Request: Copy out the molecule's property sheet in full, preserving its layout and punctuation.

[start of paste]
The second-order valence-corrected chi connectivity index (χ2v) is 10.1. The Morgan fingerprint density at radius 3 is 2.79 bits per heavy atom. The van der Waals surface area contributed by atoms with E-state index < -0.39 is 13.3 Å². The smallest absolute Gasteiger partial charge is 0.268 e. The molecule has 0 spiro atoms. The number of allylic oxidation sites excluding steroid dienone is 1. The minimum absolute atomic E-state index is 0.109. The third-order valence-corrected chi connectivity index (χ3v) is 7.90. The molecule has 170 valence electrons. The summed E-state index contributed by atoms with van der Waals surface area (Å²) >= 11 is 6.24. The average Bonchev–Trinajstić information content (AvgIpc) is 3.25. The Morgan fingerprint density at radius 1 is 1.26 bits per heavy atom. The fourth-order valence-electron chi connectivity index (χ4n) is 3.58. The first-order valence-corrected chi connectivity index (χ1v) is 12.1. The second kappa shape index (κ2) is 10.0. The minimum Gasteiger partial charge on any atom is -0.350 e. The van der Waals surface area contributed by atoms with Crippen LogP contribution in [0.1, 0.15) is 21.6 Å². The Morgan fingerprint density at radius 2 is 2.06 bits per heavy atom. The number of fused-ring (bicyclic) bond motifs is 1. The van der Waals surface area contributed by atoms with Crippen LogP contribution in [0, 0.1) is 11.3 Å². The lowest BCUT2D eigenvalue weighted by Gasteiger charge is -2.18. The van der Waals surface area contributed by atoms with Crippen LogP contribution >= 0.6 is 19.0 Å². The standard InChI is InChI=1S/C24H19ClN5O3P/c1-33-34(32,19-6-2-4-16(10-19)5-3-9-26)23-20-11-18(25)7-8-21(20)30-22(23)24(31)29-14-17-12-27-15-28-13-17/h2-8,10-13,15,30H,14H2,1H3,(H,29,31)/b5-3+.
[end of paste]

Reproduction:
The second-order valence-corrected chi connectivity index (χ2v) is 10.1. The Morgan fingerprint density at radius 3 is 2.79 bits per heavy atom. The van der Waals surface area contributed by atoms with E-state index < -0.39 is 13.3 Å². The smallest absolute Gasteiger partial charge is 0.268 e. The molecule has 0 spiro atoms. The number of allylic oxidation sites excluding steroid dienone is 1. The minimum absolute atomic E-state index is 0.109. The third-order valence-corrected chi connectivity index (χ3v) is 7.90. The molecule has 170 valence electrons. The summed E-state index contributed by atoms with van der Waals surface area (Å²) >= 11 is 6.24. The average Bonchev–Trinajstić information content (AvgIpc) is 3.25. The Morgan fingerprint density at radius 1 is 1.26 bits per heavy atom. The fourth-order valence-electron chi connectivity index (χ4n) is 3.58. The first-order valence-corrected chi connectivity index (χ1v) is 12.1. The second kappa shape index (κ2) is 10.0. The minimum Gasteiger partial charge on any atom is -0.350 e. The van der Waals surface area contributed by atoms with Crippen LogP contribution in [0.1, 0.15) is 21.6 Å². The Morgan fingerprint density at radius 2 is 2.06 bits per heavy atom. The number of fused-ring (bicyclic) bond motifs is 1. The van der Waals surface area contributed by atoms with Crippen LogP contribution in [0, 0.1) is 11.3 Å². The lowest BCUT2D eigenvalue weighted by Gasteiger charge is -2.18. The van der Waals surface area contributed by atoms with Crippen LogP contribution >= 0.6 is 19.0 Å². The standard InChI is InChI=1S/C24H19ClN5O3P/c1-33-34(32,19-6-2-4-16(10-19)5-3-9-26)23-20-11-18(25)7-8-21(20)30-22(23)24(31)29-14-17-12-27-15-28-13-17/h2-8,10-13,15,30H,14H2,1H3,(H,29,31)/b5-3+.